Chronicles of Ryebone

The King of Kong

A fistful of quarters. I remember the days well: I went to the bank, armed with loonies and a five dollar bill, and requested, literally, a fistful of quarters. Ten dollars worth, in fact. The next step was going to the mall, where a multiplayer X-Men arcade cabinet sat, and by all means, I was going to beat that game. Unfortunately, I don't recall what happened next, aside that the dream never came true. I played the game a few more times, but there was no marathon. This was when I was around twelve or thirteen years old, where the industry was in a state of decline. There were a couple of arcades around, but they weren't proper places for kids - at least, in my town.

One thing that I never tried to do was get high scores, and I think this is in due part to me not being overly competitive (or at least, trying to avoid competition) and that arcade games in the early nineties weren't focused on scores. The majority of titles were fighters, like Virtua Fighter, Mortal Kombat and of course, the Street Fighter II series. Arcade games in the eighties were focused on scores, and difficulties. Donkey Kong is noted as being one of the toughest ever made, and only a few get to see the final screen. The King of Kong documentary focuses on two players who are, arguebly, the best there is at the game. Billy Mitchell would set the record (in the eighties) that would stand for decades, only to be beaten (in a way) by Steve Wiebe. It's a story of these two, locked in eternal competition in a game that's over thirty years old.

The film focuses on the celebrity that these two achieved, which seems crazy and foreign. These days, the only gaming competition you hear about are the big Starcraft tournaments and professional players in Korea. But there does exist competition here, although this film doesn't exactly depict it in a great light. It's very amateur - the world of gaming competition - and somewhat unofficial. But it is, and we move on. The film also focuses on Billy and Steve, and basically paints Billy as an arrogant jerk who is deathly afraid of losing. He doesn't show up to competitions, and controversially mails in his winning videos at convenient times. Steve, on the other hand is the hero, who goes out of his way to play in public, and is generally the all-round nice guy.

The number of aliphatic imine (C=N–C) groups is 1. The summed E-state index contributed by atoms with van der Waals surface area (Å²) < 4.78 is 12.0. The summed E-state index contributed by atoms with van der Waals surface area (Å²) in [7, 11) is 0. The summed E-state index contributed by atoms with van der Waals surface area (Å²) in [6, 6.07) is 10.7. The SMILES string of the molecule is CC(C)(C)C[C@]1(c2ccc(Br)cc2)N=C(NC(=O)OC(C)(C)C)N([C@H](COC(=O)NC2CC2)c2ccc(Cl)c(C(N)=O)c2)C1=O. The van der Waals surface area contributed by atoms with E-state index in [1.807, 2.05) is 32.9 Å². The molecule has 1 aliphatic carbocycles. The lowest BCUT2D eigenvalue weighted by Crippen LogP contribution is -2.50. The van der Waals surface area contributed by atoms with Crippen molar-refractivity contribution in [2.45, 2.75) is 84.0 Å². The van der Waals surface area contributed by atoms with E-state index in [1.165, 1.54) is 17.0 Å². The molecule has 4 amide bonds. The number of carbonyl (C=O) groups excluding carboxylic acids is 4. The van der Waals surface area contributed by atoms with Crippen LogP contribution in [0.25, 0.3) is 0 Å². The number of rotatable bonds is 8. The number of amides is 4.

It's almost unbelievable how fierce their competition is for one another, and how they basically hate the other. Apparently the movie is skewed, which makes sense, and that they are not entirely on unfriendly terms. Which is nice to hear, because in the end, it's just a game. I wish they had focused on the game itself a bit more; they make comments about the mechanics and certain strategies, but I don't think "Nintendo" is said even once. It's really saying something that these titles are still being played - and I'm not just referring to Donkey Kong either - and that people are improving upon one another's scores still. These games are timeless; they are difficult, and they are purely score driven. This movie acts as a good introduction to the competitive game world, and frankly, I want to see more of it. Billy and Steve are characters upon themselves, as are many of the supporting players - most notably the official referee of competitive games.

The documentary takes some dramatic license, which adds to the story of these two points champions. But I would recommend checking out the trivia section of the IMDB for this movie. They mention another player who set the record, and gives you the most up to date scores and who holds them. Who knew such an old game could be so intriguing.

Tags: Documentary

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